Do you know the difference between a “peacemaker” and a “peacekeeper?” What did Jesus mean in Matthew 5:9 when he said, “Blessed are the peacemakers, for they will be called children of God”?
Simply put, a peacekeeper will settle for anything to keep the peace, believing that it’s more important to keep everything “calm” and peaceful than it is to resolve anything. In contrast, the peacemaker works tirelessly to see that issues are discussed and a decision is made that ultimately improves relationships and moves the organization forward.
Obviously the “buck stops” with the senior pastor, but the executive pastor often functions as “facilitator” when a decision has to be made or an important issue must be resolved.
As I outlined in a recent post about the unique relationship between the senior and executive pastors, an effective executive pastor knows and understands the wishes of the senior pastor. Therefore, when a decision has to be made or an issue arises, the executive pastor brings the staff together, in whatever configuration that’s necessary, to ensure a decision is made. In some cases this includes getting the senior pastor involved.
As it relates to conflict resolution, though, the executive pastor’s role is not to resolve the conflict, but rather to see that the conflict is resolved. When and if a staff member approaches the executive pastor about another staff member, the executive pastor’s response must be, “Have you talked to the other staff member?” The executive pastor brings the two staff members together only if they are unsuccessful in their attempt to resolve the conflict on their own.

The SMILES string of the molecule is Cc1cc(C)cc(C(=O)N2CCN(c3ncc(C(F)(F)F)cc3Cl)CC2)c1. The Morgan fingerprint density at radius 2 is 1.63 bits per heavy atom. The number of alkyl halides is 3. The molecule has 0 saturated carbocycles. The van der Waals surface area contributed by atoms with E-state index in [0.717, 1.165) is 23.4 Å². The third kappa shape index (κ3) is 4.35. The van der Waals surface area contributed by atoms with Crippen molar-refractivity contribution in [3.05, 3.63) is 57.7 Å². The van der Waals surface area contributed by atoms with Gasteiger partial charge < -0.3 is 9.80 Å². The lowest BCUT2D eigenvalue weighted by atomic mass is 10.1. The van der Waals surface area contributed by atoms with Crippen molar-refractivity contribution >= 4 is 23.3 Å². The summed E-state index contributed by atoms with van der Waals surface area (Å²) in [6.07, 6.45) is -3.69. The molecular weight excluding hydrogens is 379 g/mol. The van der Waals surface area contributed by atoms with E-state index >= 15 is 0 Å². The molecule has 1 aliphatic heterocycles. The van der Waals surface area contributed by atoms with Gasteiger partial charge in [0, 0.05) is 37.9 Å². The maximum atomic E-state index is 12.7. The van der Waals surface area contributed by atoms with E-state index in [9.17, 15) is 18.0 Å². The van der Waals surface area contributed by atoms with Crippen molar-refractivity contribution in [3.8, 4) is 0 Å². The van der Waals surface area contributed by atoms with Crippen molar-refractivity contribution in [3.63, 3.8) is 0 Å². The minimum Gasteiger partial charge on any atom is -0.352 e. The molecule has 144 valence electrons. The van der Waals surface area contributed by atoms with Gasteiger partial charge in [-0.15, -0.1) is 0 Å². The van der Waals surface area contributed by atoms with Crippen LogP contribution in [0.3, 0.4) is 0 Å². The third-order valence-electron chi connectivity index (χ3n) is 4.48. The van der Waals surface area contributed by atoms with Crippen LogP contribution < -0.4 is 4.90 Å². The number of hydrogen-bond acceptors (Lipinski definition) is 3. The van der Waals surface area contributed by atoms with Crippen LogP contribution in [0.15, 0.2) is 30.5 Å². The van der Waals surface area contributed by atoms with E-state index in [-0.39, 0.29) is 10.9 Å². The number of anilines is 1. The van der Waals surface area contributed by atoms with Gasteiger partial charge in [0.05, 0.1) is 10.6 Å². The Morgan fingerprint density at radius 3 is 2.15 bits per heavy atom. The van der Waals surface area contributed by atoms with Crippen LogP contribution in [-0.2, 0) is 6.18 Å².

Obviously this is biblical conflict resolution, but it’s important that the executive pastor understand that their responsibility is to see that resolution happens, not to “smooth things over.” In this way, the executive pastor is a peacemaker not a peacekeeper.
Ultimately a “peacemaking culture” develops and unresolved conflict is rare. Helping to create this culture and “make” this happen is the responsibility of the executive pastor as the day-to-day leader of the staff.